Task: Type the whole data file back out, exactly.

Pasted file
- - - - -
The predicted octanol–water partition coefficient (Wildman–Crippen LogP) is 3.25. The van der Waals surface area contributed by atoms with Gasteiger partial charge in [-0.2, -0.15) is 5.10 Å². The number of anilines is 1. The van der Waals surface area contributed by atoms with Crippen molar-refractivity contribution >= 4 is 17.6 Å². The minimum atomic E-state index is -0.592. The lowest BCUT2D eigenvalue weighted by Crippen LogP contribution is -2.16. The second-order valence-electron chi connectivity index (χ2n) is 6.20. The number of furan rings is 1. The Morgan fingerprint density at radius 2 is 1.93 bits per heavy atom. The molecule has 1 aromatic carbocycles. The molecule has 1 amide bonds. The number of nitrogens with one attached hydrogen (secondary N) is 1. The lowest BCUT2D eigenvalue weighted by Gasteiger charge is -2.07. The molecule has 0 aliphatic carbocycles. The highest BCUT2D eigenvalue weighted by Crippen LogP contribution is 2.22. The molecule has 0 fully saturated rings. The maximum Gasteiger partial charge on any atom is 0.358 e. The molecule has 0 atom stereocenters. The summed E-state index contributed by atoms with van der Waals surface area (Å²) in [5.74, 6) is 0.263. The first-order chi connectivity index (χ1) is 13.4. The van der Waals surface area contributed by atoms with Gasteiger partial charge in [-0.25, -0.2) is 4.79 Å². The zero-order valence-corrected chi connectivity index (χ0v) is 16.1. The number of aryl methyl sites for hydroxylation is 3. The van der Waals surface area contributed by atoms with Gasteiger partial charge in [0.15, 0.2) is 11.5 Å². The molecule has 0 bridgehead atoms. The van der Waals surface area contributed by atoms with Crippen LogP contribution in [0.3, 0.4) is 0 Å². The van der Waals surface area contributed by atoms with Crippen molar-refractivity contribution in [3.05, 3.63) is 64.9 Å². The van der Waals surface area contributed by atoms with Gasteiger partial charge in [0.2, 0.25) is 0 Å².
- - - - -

The predicted octanol–water partition coefficient (Wildman–Crippen LogP) is 3.25. The van der Waals surface area contributed by atoms with Gasteiger partial charge in [-0.2, -0.15) is 5.10 Å². The number of anilines is 1. The van der Waals surface area contributed by atoms with Crippen molar-refractivity contribution >= 4 is 17.6 Å². The minimum atomic E-state index is -0.592. The lowest BCUT2D eigenvalue weighted by Crippen LogP contribution is -2.16. The second-order valence-electron chi connectivity index (χ2n) is 6.20. The number of furan rings is 1. The Morgan fingerprint density at radius 2 is 1.93 bits per heavy atom. The molecule has 1 aromatic carbocycles. The molecule has 1 amide bonds. The number of nitrogens with one attached hydrogen (secondary N) is 1. The lowest BCUT2D eigenvalue weighted by Gasteiger charge is -2.07. The molecule has 0 aliphatic carbocycles. The highest BCUT2D eigenvalue weighted by Crippen LogP contribution is 2.22. The molecule has 0 fully saturated rings. The maximum Gasteiger partial charge on any atom is 0.358 e. The molecule has 0 atom stereocenters. The summed E-state index contributed by atoms with van der Waals surface area (Å²) in [5.74, 6) is 0.263. The first-order chi connectivity index (χ1) is 13.4. The van der Waals surface area contributed by atoms with Gasteiger partial charge in [-0.25, -0.2) is 4.79 Å². The zero-order valence-corrected chi connectivity index (χ0v) is 16.1. The number of aryl methyl sites for hydroxylation is 3. The van der Waals surface area contributed by atoms with Gasteiger partial charge in [0.15, 0.2) is 11.5 Å². The molecule has 0 bridgehead atoms. The van der Waals surface area contributed by atoms with Crippen LogP contribution in [0.3, 0.4) is 0 Å². The van der Waals surface area contributed by atoms with Crippen molar-refractivity contribution in [3.05, 3.63) is 64.9 Å². The van der Waals surface area contributed by atoms with Gasteiger partial charge in [0.2, 0.25) is 0 Å².